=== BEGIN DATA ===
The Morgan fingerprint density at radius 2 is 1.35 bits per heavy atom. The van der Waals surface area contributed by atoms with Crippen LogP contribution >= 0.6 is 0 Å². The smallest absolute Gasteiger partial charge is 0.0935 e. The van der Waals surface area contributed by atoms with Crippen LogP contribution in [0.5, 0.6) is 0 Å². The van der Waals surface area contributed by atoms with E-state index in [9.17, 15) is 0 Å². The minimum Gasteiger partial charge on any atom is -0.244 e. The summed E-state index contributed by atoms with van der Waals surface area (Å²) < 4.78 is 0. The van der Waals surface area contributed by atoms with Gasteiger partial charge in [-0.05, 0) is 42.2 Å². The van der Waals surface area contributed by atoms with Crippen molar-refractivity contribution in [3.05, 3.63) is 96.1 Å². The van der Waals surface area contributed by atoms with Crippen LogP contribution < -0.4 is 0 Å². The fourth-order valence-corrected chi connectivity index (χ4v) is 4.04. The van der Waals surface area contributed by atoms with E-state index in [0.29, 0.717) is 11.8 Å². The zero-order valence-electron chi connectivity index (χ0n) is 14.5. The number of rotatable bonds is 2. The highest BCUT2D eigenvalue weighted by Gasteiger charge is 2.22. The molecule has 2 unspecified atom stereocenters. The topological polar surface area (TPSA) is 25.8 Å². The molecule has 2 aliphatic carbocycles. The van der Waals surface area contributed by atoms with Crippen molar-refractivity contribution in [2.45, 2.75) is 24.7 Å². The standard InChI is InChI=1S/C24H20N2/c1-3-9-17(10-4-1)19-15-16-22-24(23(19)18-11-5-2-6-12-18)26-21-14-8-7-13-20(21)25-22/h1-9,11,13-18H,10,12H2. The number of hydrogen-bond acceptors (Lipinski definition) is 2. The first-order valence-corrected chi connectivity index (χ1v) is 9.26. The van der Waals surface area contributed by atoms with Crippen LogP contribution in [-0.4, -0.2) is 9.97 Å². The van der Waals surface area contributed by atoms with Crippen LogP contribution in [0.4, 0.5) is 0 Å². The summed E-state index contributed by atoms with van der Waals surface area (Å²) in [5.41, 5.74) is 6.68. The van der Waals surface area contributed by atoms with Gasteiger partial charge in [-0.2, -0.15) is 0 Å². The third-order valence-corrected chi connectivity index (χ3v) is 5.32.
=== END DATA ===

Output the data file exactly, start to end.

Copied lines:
The Morgan fingerprint density at radius 2 is 1.35 bits per heavy atom. The van der Waals surface area contributed by atoms with Crippen LogP contribution >= 0.6 is 0 Å². The smallest absolute Gasteiger partial charge is 0.0935 e. The van der Waals surface area contributed by atoms with Crippen LogP contribution in [0.5, 0.6) is 0 Å². The van der Waals surface area contributed by atoms with E-state index in [9.17, 15) is 0 Å². The minimum Gasteiger partial charge on any atom is -0.244 e. The summed E-state index contributed by atoms with van der Waals surface area (Å²) < 4.78 is 0. The van der Waals surface area contributed by atoms with Gasteiger partial charge in [-0.05, 0) is 42.2 Å². The van der Waals surface area contributed by atoms with Crippen molar-refractivity contribution in [3.05, 3.63) is 96.1 Å². The van der Waals surface area contributed by atoms with Crippen LogP contribution < -0.4 is 0 Å². The fourth-order valence-corrected chi connectivity index (χ4v) is 4.04. The van der Waals surface area contributed by atoms with E-state index in [0.29, 0.717) is 11.8 Å². The zero-order valence-electron chi connectivity index (χ0n) is 14.5. The number of rotatable bonds is 2. The highest BCUT2D eigenvalue weighted by Gasteiger charge is 2.22. The molecule has 2 unspecified atom stereocenters. The topological polar surface area (TPSA) is 25.8 Å². The molecule has 2 aliphatic carbocycles. The van der Waals surface area contributed by atoms with Crippen molar-refractivity contribution in [2.45, 2.75) is 24.7 Å². The standard InChI is InChI=1S/C24H20N2/c1-3-9-17(10-4-1)19-15-16-22-24(23(19)18-11-5-2-6-12-18)26-21-14-8-7-13-20(21)25-22/h1-9,11,13-18H,10,12H2. The number of hydrogen-bond acceptors (Lipinski definition) is 2. The first-order valence-corrected chi connectivity index (χ1v) is 9.26. The van der Waals surface area contributed by atoms with Crippen LogP contribution in [-0.4, -0.2) is 9.97 Å². The van der Waals surface area contributed by atoms with Crippen LogP contribution in [0.4, 0.5) is 0 Å². The summed E-state index contributed by atoms with van der Waals surface area (Å²) in [5.41, 5.74) is 6.68. The van der Waals surface area contributed by atoms with Gasteiger partial charge in [-0.2, -0.15) is 0 Å². The third-order valence-corrected chi connectivity index (χ3v) is 5.32.